Marcs: a noble raw material
Everything good that you taste in a sip of grappa comes from the marcs…without these, this distillate wouldn’t even exist.
The quality of a grappa comes from the marcs before anything, or the remaining mass of skins and pips left after the grapes are pressed for wine, the “leftovers” that contain within them the heart of grappa. Once upon a time, marcs destined for distillation were stored in large cement silos, but the humidity in these containers leant acidic and pungent flavors to the final product because of the proliferation of mold and bacteria. Today, freshness and good conservation of the raw materials are essential to obtain a grappa without defects. The marcs are brought to the distillery while they are still moist and full of must; the more vigorously the marcs have been pressed for wine, the less aromatic the grappa will be.
While a winemaker prizes the entire grape, for us master distillers, the skins are most important. They are what give grappa its primary aromas: think of the complexity of aromas in vitis vinifera when a grape is plucked right from the vine, and you can easily imagine how much our products can differ from each other, delighting even the most demanding palates according to the quality and type of marcs used. Fortunately, the level of wine production quality has steadily risen in the past years and, by the same token, so has grappa.
Marcs: from virgin to fermented
No matter their provenance, marcs must contain alcohol before they are distilled. Only fermented marcs are ready for distillation; in other words, those that were used for making red wine. Because they ferment in the grape must, they already contain alcohol. We can also use marcs from the production of rosé wines, for the skins have undergone a brief maceration in the must, and these marcs are called semi-fermented.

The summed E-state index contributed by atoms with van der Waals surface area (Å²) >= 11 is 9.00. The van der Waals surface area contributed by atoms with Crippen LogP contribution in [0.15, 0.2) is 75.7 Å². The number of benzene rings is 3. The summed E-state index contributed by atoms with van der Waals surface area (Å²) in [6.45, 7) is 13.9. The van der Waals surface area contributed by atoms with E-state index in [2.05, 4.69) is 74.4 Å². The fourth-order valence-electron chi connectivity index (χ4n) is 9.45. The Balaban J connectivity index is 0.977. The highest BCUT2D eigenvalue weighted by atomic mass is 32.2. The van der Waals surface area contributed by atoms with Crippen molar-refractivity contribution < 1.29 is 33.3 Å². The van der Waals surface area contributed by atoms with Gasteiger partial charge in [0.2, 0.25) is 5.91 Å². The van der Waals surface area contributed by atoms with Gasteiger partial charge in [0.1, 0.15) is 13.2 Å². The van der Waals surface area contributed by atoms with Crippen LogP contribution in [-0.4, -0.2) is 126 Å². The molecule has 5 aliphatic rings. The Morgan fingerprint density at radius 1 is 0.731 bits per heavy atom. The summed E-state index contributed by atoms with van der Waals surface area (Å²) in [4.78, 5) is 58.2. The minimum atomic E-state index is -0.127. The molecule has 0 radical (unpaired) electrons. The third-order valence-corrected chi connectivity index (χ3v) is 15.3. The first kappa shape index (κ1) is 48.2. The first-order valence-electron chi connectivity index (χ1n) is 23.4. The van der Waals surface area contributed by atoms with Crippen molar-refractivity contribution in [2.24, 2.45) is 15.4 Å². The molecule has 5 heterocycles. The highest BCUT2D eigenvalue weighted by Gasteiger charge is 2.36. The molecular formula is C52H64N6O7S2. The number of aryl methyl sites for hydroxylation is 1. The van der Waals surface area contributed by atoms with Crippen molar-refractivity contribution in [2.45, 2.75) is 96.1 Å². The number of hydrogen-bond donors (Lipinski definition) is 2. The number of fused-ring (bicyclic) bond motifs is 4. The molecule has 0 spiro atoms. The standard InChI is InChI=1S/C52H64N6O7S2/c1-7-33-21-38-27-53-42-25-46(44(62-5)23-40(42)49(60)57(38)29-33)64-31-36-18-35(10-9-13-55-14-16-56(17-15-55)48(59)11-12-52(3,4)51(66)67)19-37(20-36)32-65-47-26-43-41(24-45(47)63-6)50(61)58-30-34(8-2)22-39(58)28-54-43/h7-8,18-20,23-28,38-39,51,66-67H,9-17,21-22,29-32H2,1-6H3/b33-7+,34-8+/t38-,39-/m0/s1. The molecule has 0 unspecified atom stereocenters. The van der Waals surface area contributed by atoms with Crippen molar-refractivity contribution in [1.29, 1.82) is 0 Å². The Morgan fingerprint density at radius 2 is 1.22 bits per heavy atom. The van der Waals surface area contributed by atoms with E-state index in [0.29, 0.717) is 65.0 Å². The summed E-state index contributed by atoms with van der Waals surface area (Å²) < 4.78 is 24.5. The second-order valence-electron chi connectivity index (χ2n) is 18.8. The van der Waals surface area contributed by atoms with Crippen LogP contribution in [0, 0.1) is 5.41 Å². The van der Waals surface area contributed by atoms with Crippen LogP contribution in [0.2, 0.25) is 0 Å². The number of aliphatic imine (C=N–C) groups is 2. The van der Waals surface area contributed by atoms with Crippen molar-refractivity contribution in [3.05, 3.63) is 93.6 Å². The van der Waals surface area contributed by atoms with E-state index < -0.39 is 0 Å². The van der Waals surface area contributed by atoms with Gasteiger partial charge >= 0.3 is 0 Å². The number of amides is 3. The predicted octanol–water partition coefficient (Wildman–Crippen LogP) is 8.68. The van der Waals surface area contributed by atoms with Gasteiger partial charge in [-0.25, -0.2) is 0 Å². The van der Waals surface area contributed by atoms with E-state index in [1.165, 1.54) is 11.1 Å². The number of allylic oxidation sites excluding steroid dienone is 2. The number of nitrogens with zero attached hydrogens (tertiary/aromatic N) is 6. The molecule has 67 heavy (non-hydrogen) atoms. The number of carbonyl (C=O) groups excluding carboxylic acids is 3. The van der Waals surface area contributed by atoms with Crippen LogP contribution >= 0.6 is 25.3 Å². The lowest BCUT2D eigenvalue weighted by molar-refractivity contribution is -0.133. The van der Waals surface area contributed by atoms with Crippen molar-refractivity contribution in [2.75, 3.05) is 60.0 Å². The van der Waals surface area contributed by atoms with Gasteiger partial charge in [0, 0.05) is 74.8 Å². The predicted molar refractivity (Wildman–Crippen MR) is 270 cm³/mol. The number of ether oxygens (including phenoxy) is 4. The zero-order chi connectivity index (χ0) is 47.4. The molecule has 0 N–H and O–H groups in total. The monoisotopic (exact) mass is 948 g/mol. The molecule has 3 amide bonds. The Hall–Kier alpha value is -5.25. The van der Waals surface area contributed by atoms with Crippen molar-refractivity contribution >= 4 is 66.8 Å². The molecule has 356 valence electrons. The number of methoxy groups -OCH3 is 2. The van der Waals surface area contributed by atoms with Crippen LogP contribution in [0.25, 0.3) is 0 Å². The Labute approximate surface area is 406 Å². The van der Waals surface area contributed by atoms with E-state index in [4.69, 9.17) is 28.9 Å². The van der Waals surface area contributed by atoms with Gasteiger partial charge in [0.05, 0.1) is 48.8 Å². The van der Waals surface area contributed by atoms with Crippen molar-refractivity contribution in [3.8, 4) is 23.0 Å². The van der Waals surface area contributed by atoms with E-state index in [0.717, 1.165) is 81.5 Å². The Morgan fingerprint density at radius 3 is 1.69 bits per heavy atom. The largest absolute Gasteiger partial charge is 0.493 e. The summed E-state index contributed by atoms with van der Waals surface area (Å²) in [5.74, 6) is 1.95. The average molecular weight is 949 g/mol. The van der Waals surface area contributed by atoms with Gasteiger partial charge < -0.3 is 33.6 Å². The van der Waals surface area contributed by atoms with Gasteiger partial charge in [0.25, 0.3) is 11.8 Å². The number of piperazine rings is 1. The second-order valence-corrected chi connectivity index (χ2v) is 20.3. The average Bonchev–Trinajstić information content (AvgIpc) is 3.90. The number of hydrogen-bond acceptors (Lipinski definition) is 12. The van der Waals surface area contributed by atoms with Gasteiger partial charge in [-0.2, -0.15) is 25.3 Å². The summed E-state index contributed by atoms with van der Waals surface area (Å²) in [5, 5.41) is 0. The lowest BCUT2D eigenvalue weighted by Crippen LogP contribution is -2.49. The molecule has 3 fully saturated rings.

Another type of marcs is called virgin. These come from white wine production, and not only are they rich in sugars and lacking in alcohol, but they must be fermented before using them in distillation. Marcs, therefore, must be carefully and attentively selected: the less time they are stored, the better the final result will be.
Over the centuries, we have learned not only how important the quality of the marcs is, but also how closely tied the grappa aromas are to the marcs. For this reason, in the world of grappa as opposed to other distillates, we can talk about single vineyard products. Carefully choosing the marcs and preserving their aromas are essential steps, so the terroir of the raw material can be exalted by an expert distiller.
Our Classics are a perfect example of how not only different grape marc blends but even different crus can give a grappa unique colors and aromas. Our Grappa di Arneis is elegant and delicately aromatic, whereas our Grappa di Barolo, from our Bussia cru, has a full flavor and ample aromas.